Jessica Harris enjoys the latest production at Birmingham Rep.
What a pleasure it was to watch this double bill by Ballet Black. A company of eight dancers, the individuality of each was allowed to shine through, whilst an overarching ensemble approach provided a strong framework and some beautiful moments of dance.
The first piece, Say It Loud, told the story of Ballet Black. It was used by the company’s founder and artistic director, Cassa Pancho, to bring to the stage a little of the background noise which has accompanied her many years of managing and producing Ballet Black’s work. Although a narrative piece, dance, with all its joy and energy, prevailed.
Through a number of sequences, the story of the company was told. Whilst its roots were in London, some sequences embraced the influence of Trinidadian Calypso within the classical ballet form, and the soundtrack covered genres from contemporary classical to gospel. The dancers had a delicacy about their movements, and a fluidity which enabled them to move into moments of power and grace. Costumes in tones of plum and ochre, combined with lighting effects, created a piece with huge aesthetic appeal and atmosphere.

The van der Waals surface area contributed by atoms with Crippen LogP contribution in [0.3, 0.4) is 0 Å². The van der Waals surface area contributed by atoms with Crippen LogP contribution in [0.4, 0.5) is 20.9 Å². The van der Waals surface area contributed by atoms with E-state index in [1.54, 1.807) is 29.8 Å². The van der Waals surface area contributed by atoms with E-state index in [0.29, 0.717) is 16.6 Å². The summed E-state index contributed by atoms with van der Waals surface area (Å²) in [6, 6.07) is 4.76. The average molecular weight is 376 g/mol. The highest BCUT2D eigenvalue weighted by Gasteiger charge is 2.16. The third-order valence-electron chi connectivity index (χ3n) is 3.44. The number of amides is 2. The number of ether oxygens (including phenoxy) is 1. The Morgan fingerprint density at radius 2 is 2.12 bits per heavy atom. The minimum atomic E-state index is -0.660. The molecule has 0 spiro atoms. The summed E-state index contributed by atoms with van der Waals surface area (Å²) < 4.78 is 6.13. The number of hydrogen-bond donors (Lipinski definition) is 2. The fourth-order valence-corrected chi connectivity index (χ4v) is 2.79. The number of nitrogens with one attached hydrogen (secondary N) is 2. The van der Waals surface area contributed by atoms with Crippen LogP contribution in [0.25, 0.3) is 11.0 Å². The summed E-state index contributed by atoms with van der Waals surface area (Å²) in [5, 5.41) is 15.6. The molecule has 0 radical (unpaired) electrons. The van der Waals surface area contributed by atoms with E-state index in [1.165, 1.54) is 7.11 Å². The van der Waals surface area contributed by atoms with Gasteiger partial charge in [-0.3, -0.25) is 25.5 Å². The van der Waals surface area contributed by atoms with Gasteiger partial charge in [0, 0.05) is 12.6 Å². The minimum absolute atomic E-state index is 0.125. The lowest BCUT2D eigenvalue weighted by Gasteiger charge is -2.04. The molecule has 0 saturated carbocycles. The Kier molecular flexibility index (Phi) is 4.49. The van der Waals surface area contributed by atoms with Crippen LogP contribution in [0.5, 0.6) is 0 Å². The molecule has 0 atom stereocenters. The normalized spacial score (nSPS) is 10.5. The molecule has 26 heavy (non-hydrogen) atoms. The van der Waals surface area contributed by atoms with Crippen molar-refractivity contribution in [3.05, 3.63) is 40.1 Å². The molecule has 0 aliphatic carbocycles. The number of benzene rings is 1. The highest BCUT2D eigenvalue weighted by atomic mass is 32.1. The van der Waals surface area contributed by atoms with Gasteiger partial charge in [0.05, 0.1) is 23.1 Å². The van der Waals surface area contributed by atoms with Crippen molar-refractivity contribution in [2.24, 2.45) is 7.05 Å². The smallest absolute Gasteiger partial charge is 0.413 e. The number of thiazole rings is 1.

A voiceover punctuated the piece, made up of verbatim comments on Ballet Black from social media, reviews, audience feedback and from the dancers themselves. Whilst this felt slightly heavy handed, it had a potency as it brought into play thoughts of both audiences and dancers. Both the negative stereotyping experienced by practitioners of black ballet and the life-affirming nature of ballet for the dancers was exposed on stage.
The second piece, Black Sun, was more conceptual. An exploration of creative forces, rites of passage, and spiritual influences, it was less easy to read than Say It Loud. But the intensity of the dancing, coupled with striking lighting and costumes in subtle shades of reds and ochres, was absorbing. Once again, the individuality of the dancers shone out as they performed solos, duets and trios. However, the full power of the piece was in the collective: it ended with the whole company dancing to the rhythm of their own hand-clapping and foot stamping, and to the solo voice of one of the dancers. Our common rituals and our shared pulse was the final image. Spellbinding!
Ballet Black is a company with an ability to be flexible, to play with the traditional ballet form and to take risks. And all without compromising its high artistic standards.
Say It Loud was choreographed by Cassa Pancho with members of the company. Sound design was by Jim Carey with additional composition by Michael ‘Mikey J’ Asante. Costume design was by Jessica Cabassa. Black Sun was choreographed by Gregory Maqoma, composer was Michael ‘Mikey J’ Asante, and costume design by Natalie Pryce. Lighting on both pieces was by David Plater.
Ballet Black’s double bill is on national tour. Further information.